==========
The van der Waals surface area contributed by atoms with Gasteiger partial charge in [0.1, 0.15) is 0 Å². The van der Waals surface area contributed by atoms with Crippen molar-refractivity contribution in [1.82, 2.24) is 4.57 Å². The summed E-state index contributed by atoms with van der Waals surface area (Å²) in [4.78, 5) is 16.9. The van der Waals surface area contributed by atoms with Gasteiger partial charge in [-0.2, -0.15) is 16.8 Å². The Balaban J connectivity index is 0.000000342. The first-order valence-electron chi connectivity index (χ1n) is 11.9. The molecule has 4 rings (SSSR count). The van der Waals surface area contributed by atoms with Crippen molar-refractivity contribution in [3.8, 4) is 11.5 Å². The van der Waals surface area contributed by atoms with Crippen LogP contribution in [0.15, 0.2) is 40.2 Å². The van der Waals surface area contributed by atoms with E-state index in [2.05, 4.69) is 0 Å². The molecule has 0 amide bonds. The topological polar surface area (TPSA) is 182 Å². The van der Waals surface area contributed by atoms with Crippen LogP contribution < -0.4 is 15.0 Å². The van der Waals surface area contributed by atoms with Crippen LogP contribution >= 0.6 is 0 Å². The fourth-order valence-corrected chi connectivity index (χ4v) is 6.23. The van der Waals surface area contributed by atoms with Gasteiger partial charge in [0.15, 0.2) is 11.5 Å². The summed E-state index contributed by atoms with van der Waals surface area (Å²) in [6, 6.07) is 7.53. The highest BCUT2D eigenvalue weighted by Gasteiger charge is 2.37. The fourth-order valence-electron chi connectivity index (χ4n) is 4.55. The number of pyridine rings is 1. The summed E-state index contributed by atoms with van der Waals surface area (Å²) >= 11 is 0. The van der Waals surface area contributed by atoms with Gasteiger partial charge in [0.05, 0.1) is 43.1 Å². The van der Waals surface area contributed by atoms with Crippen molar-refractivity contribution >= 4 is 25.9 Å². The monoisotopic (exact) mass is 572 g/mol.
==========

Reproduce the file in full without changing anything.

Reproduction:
The van der Waals surface area contributed by atoms with Gasteiger partial charge in [0.1, 0.15) is 0 Å². The van der Waals surface area contributed by atoms with Crippen molar-refractivity contribution in [1.82, 2.24) is 4.57 Å². The summed E-state index contributed by atoms with van der Waals surface area (Å²) in [4.78, 5) is 16.9. The van der Waals surface area contributed by atoms with Gasteiger partial charge in [-0.2, -0.15) is 16.8 Å². The Balaban J connectivity index is 0.000000342. The first-order valence-electron chi connectivity index (χ1n) is 11.9. The molecule has 4 rings (SSSR count). The van der Waals surface area contributed by atoms with Crippen molar-refractivity contribution in [3.8, 4) is 11.5 Å². The van der Waals surface area contributed by atoms with Crippen LogP contribution in [0.15, 0.2) is 40.2 Å². The van der Waals surface area contributed by atoms with E-state index in [2.05, 4.69) is 0 Å². The molecule has 0 amide bonds. The topological polar surface area (TPSA) is 182 Å². The van der Waals surface area contributed by atoms with Crippen LogP contribution < -0.4 is 15.0 Å². The van der Waals surface area contributed by atoms with Crippen LogP contribution >= 0.6 is 0 Å². The fourth-order valence-corrected chi connectivity index (χ4v) is 6.23. The van der Waals surface area contributed by atoms with Gasteiger partial charge in [0.15, 0.2) is 11.5 Å². The summed E-state index contributed by atoms with van der Waals surface area (Å²) in [6, 6.07) is 7.53. The highest BCUT2D eigenvalue weighted by Gasteiger charge is 2.37. The fourth-order valence-electron chi connectivity index (χ4n) is 4.55. The number of pyridine rings is 1. The summed E-state index contributed by atoms with van der Waals surface area (Å²) >= 11 is 0. The van der Waals surface area contributed by atoms with Gasteiger partial charge in [0.05, 0.1) is 43.1 Å². The van der Waals surface area contributed by atoms with Crippen molar-refractivity contribution >= 4 is 25.9 Å². The monoisotopic (exact) mass is 572 g/mol.